China’s High-Speed Rail Disaster Is Not A Model For The U.S.
After taking office in 2009, President Obama aggressively marketed high-speed rail in the United States. (I noted at the time that most of what the administration called “high-speed rail” was in fact expensive slight upgrades to existing, money-losing passenger rail service.) After several states rejected rail funding and with California’s planned L.A.-San Francisco corridor facing majority opposition, lawsuits, ballooning costs, and generally dismal prospects, the Obama administration has largely downplayed its previous rail boosterism.
In his 2011 State of the Union address, President Obama made high-speed rail a priority of his administration:
Our infrastructure used to be the best, but our lead has slipped. South Korean homes now have greater Internet access than we do. Countries in Europe and Russia invest more in their roads and railways than we do. China is building faster trains and newer airports. Meanwhile, when our own engineers graded our nation’s infrastructure, they gave us a “D.”
We have to do better. America is the nation that built the transcontinental railroad, brought electricity to rural communities, constructed the Interstate Highway System. The jobs created by these projects didn’t just come from laying down track or pavement. They came from businesses that opened near a town’s new train station or the new off-ramp.
So over the last two years, we’ve begun rebuilding for the 21st century, a project that has meant thousands of good jobs for the hard-hit construction industry. And tonight, I’m proposing that we redouble those efforts.
We’ll put more Americans to work repairing crumbling roads and bridges. We’ll make sure this is fully paid for, attract private investment, and pick projects based [on] what’s best for the economy, not politicians.
Within 25 years, our goal is to give 80 percent of Americans access to high-speed rail. This could allow you to go places in half the time it takes to travel by car. For some trips, it will be faster than flying — without the pat-down. As we speak, routes in California and the Midwest are already underway.
But in his 2012 State of the Union speech, high-speed rail was not mentioned once. No new federal funding has been appropriated since 2009’s American Recovery and Reinvestment Act (“the stimulus”). Only gaffe-prone Secretary of Transportation Ray LaHood is still occasionally claiming the U.S. needs China-style choo-choos cross-crossing the country, recently telling a reporter, “The Chinese are more successful [in building infrastructure] because in their country, only three people make the decision. In our country, 3,000 people do, 3 million” and that “[w]e owe it to the next generation to leave them something. We shortchange the next generation if we don’t leave them high-speed rail. That’s our obligation.”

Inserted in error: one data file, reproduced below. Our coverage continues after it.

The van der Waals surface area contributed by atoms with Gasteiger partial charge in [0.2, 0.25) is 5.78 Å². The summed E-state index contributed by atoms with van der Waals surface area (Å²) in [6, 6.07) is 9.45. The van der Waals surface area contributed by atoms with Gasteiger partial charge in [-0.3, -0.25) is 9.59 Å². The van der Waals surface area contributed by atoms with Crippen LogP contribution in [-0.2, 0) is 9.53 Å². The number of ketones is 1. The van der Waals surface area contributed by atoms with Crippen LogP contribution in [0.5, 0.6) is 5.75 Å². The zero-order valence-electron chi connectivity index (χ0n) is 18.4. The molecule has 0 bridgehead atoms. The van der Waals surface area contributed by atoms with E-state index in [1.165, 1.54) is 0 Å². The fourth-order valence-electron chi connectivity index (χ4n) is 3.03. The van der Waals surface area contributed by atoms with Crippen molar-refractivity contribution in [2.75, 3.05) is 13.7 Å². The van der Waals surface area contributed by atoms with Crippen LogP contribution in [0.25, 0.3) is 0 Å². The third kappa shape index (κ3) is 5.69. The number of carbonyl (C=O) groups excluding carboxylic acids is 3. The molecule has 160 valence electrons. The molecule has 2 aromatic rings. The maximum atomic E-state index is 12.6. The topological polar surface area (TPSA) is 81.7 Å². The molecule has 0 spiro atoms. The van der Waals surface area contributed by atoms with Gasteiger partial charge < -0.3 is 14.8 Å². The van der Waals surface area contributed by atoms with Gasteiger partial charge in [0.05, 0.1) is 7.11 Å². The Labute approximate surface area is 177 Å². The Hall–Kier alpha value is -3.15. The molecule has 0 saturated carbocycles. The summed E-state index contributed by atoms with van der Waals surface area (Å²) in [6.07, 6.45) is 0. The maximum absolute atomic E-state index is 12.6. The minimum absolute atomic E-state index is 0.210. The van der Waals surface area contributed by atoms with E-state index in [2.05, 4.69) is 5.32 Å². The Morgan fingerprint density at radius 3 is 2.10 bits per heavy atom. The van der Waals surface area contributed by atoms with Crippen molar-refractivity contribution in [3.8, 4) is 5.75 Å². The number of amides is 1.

There is a reason for the president’s recent lack of enthusiasm. After a crash killed 40 and injured 192 people in 2011, high-speed rail has become one of the biggest political scandals in modern Chinese history. A new article in the New Yorker profiling the rise and fall of disgraced former Railway Minister Liu Zhijun details just how terrible China’s high-speed rail experiment has gone:
One of the most common rackets was illegal subcontracting. A single contract could be divvied up and sold for kickbacks, then sold again and again, until it reached the bottom of a food chain of labor, where the workers were cheap and unskilled. (The practice is hardly unique to the railways: in 2010, a rookie welder employed by an illegal subcontractor was working on a dormitory in Shanghai when he dropped his torch and set the building on fire; fifty-eight people died.) In November, 2011, a former cook with no engineering experience was found to be building a high-speed railway bridge using a crew of unskilled migrant laborers who substituted crushed stones for cement in the foundation. In railway circles, the practice of substituting cheap materials for real ones was common enough to rate its own expression: touliang huanzhu—robbing the beams to put in the pillars.
With so many kickbacks changing hands, it isn’t surprising that parts of the railway went wildly over budget. A station in Guangzhou slated to be built for three hundred and sixteen million dollars ended up costing seven times that. The ministry was so large that bureaucrats would create fictional departments and run up expenses for them. Procurement was a prime opportunity for graft. The ministry spent nearly three million dollars on a five-minute promotional video that went largely unseen. The video led investigators to the ministry’s deputy propaganda chief, a woman whose home contained a million and a half dollars in cash and the deeds to nine houses; her husband, who also worked for the ministry, was found to have a collection of gift cards—a discreet alternative to cash bribes. Other government agencies also had serious financial problems—out of fifty, auditors found problems with forty-nine—but the scale of plunder in the railway world was in a class by itself. Liao Ran, an Asia specialist at Transparency International, told the International Herald Tribune that China’s high-speed railway was shaping up to be “the biggest single financial scandal not just in China, but perhaps in the world.”
If the president is reelected in November, don’t expect a second-term Obama administration to renew its pledge “to give 80 percent of Americans access to high-speed rail” by 2035 because “China is building faster trains.”